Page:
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Ashdod Shore Excursion: Jerusalem Private Tour
  • Tour Category

    Private Tour

  • Duration

    10 Hours

  • Activity Level

    EASY

  • Language

Description

Spend a day away from Ashdod Port and discover Jerusalem’s historical delights on a full-day tour, led by a private guide! The comprehensive shore excursion includes a visit to the Mount of Olives – the perfect vantage point to see the Dome of the Rock – plus a walking tour of Jerusalem’s Old City. See all the big-name biblical sites, such as the Western Wall and the Via Dolorosa pilgrimage road, and explore the Armenian, Jewish and Christian quarters.

Itinerary
  • Mount of Olives

    There is so much to discover on the Mount of Olives – history, religion, ancient graves and stunning views across the Old City of Jerusalem. The Mount of Olives faces the walls of the Old City across the Kidron Valley. It is named for the many olive trees which once covered the hillside. The Mount of Olives is located across the Kidron Valley from the eastern side of Jerusalem’s Old City. The Mt. of Olives is the site of a 3,000-year-old Jewish cemetery where many prominent Jews are buried and it was the setting for many biblical events. Today the Mount of Olives is home to beautiful churches, a Jerusalem neighborhood, Augusta Victoria Hospital, Seven Arches Hotel and the Brigham Young University.

  • Yad Vashem Holocaust Museum

    Yad Vashem is Israel’s official Holocaust memorial and museum on Mt. Herzl in Jerusalem. At the end of World War II, information gradually started to surface about the atrocities of the Holocaust. Leaders in Israel discussed creating a memorial to the massacred Jews of Europe. In 1953, the Israeli government passed a law to establish an Institute dedicated to documenting the six million Jews slaughtered in the Holocaust. 

    The memorial documents the fighters in the ghettos, the partisans in the forests, the soldiers in the allied armies, and the Righteous Among the Nations. When it came to choosing a name for the new memorial museum a Biblical reference was used. The prophet Isaiah tells us that God promised those without children an enduring memorial (in Hebrew: Yad Vashem or literally “a monument and a name”). So for those who lost their lives in the Holocaust without progeny Yad Vashem was chosen as a fitting name for Israel’s Holocaust Museum.

    Yad Vashem set about the mammoth task of gathering data about Jews that lost their lives during World War II and the survivors. The names of more than 4.3 million Holocaust victims have been recorded by Yad Vashem so far and they continue to discover more information on Holocaust victims and survivors. Many of the names were gathered from the pedantic German records which provide irrefutable proof of the Holocaust. A large quantity of Yad Vashem data is available online including the recently uploaded trial of Adolf Eichmann.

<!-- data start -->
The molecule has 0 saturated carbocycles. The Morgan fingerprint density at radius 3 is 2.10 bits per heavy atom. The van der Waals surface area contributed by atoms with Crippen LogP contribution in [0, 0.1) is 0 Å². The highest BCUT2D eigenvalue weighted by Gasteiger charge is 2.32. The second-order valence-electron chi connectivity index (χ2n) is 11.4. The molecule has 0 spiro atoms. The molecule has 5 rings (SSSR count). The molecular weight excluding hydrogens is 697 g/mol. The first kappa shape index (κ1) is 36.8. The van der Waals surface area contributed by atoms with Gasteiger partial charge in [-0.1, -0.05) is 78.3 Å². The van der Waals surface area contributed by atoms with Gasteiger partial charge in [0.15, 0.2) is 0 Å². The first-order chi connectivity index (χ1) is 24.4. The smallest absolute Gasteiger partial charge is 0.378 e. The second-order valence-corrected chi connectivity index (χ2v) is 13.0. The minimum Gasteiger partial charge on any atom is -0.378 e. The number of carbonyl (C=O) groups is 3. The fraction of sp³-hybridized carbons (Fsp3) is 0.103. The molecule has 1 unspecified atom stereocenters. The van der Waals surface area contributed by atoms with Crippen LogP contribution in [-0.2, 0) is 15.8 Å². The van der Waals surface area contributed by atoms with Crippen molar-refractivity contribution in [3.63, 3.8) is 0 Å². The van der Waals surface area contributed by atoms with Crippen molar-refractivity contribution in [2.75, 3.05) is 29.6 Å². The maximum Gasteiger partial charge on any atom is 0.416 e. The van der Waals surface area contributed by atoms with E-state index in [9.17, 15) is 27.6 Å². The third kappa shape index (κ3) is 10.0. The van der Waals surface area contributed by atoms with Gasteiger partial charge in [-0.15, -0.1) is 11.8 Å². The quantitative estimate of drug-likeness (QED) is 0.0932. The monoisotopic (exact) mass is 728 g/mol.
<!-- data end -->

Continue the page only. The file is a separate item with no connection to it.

• Cardo Jerusalem

    The Cardo Maximus was the name given to the north-south thoroughfare of Roman and Byzantine cities. “Cardo” means heart and the Cardo ran through the “heart” of the city. In the 130s AD, Hadrian had Jerusalem rebuilt and like other Roman cities, Jerusalem’s street plan included a Cardo. It was a paved, 22.5 meter-wide road running southward from the Damascus Gate.

    Later during the Byzantine era in the 6th century AD, Emperor Justinian had the Jerusalem Cardo extended taking it further south all the way to the Church of the Holy Sepulchre and the Zion Gate. The street may have been used for ceremonial processions from the Church of the Holy Sepulchre. For the entire length of the Cardo, the road was flanked with colonnades, covered walkways and a shaded arcade.

    Today visitors to the Old City of Jerusalem can wander through the Jewish Quarter and look down on the southern part of the excavated Cardo. You can see the tall, thick columns, ornate capitals, the arcade where merchants would have stood, and the large flagstones that paved the Cardo. 500 years after the original Cardo was constructed the Crusaders built a bazaar along part of the road. Today these Crusader-era stores have been restored and once again serve their original function.

    The shopping section of the Cardo is beneath a beautiful vaulted ceiling and the modern stores are housed in the ancient Crusader shops that line the Cardo. The stores sell locally made jewelry, religious artifacts, artwork, and other merchandise. Other sections of the Cardo are no longer visible having been covered by new structures over the years.

    The famous Madaba Map, a floor mosaic found in a 6th-century Byzantine church in Jordan depicts the Holy Land with the Cardo as its main artery. The Madaba Map is the oldest surviving cartographic depiction of Jerusalem. Visitors to the Cardo in Jerusalem can see a replica of the Madaba Map. Visitors can also see a large mural painting by students of the French school of art Creation de la Cite. The mural depicts the Cardo as it would have been 1500 years ago, a bustling street with vendors displaying their wares; a covered walkway; animals, and colorful characters.

  • Via Dolorosa

    The Via Dolorosa follows the path Jesus walked through the streets of Jerusalem, from the place of his trial to the place of his crucifixion. Jesus was brought before Pontius Pilate to be judged and condemned near where the Old City’s Lion Gate stands today. After being judged Jesus carried the heavy cross through the crowded streets to where he would be crucified. Crucifixions were made outside of the city walls whereas today Golgotha, the site of Jesus crucifixion lies within the Old City and within the Church of the Holy Sepulchre.